What if you had to write a ten-page sales letter, one that would turn readers into clients? If you have a copywriting background, you’d shrug and get cracking. If you don’t, though, that can be a smidge intimidating.
But what if I changed the rules?
How intimidated would you be if I told you to write one line?
That’s it. One short, snappy, line.
It doesn’t even need to be a full sentence.
And all it has to do is convince people to keep reading.
You can take an hour to write this line. Or a day, or a week.
Take months if you need.
I say this because your headline is, by far, the most important part of your page. You could spend 80% of your time on the headline and it would be time well spent.
After all, most people will read the headline if they come across it. But only a fraction will click on it. That fraction is the difference between a sales page that sizzles and one that flops.
And it doesn’t matter how good the rest is if no one reads it.
Which, of course, brings us to the next question:
How can I write a great headline?
Glad you asked…
It has to grab people’s attention. The classic approach is to promise to remove their pain (literally or figuratively). But you have to be smarter than just throwing it out there.
Think about it: let’s say someone wants to lose weight, and they see a page titled ‘LOSE WEIGHT NOW!’ Are they going to read it?
Probably not. It seems a little spammy. Yes, it promises a solution, but it reminds them of the thousands of bad ads for crappy products they’ve suffered through.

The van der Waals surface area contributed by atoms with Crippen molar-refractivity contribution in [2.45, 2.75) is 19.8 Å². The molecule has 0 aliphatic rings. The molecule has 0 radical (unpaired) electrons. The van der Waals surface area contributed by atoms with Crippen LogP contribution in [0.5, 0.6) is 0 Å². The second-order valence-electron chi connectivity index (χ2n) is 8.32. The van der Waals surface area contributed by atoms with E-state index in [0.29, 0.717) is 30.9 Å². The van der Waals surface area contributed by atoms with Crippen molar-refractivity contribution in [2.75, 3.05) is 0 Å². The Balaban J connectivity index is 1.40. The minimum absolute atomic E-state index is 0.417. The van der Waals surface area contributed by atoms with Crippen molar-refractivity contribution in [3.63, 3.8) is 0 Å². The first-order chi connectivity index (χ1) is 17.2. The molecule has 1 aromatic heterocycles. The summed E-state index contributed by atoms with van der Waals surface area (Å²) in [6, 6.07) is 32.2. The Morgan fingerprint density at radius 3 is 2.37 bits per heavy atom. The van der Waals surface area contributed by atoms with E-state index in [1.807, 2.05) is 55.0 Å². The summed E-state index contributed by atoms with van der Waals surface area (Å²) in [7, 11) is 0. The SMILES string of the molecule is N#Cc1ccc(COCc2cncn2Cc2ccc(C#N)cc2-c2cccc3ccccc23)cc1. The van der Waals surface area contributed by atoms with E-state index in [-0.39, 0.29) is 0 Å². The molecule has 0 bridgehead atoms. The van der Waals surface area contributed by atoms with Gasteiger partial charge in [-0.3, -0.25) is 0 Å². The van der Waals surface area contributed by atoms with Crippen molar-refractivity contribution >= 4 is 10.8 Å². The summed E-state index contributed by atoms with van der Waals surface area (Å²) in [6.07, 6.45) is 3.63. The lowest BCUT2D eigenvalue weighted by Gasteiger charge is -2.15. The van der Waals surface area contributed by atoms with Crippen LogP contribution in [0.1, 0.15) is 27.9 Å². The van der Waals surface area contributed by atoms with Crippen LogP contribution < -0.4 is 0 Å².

You don’t want your potential client to be reminded of bad ads. In fact, you don’t want them to be reminded of any ads. You want to stand out, and the best way to do that is to surprise them.
Think about why you’ve read this article. I assume the content appeals to you, but is that the only reason you clicked? After all, there’s a lot of marketing advice out there – why’d you choose to read this?
The headline here – How to Suck at Marketing and Get Clients Anyway – does a few things:
It promises value and a solution to a common, important issue.
The language is cheeky, which stands out when everyone else is too serious.
It sets up a strange contrast: succeed, even if you’re a failure.
And while not surprising, the first two words hint at practical advice.
This is not the only approach to writing headlines. If you have hundreds of pages and they all follow this pattern, your audience will get bored. But if you only offer a few products, this principle works wonders.
Don’t steal this headline. Instead, think about the logic behind it. What does everyone else do and how can you be different? What’s cheeky enough to get attention while still be taken seriously?
What do your clients want?
Play around with these questions. Brainstorm. Take your time, because this is worth getting right.
Now it’s time to focus on the subtext:
Yes, I apply my marketing skills to my writing. Guilty as charged. I use this technique (and many others) to come up with ideas, headlines, content and offers. Just like this offer, right here.
That means that I practice every day.
And every day, I get feedback. I see what works and what doesn’t, right there in my stats.
Practical experience is the best education, and I have hundreds of articles under my belt. So if you want to talk to someone who’s fairly smart and getting smarter, drop me a line:
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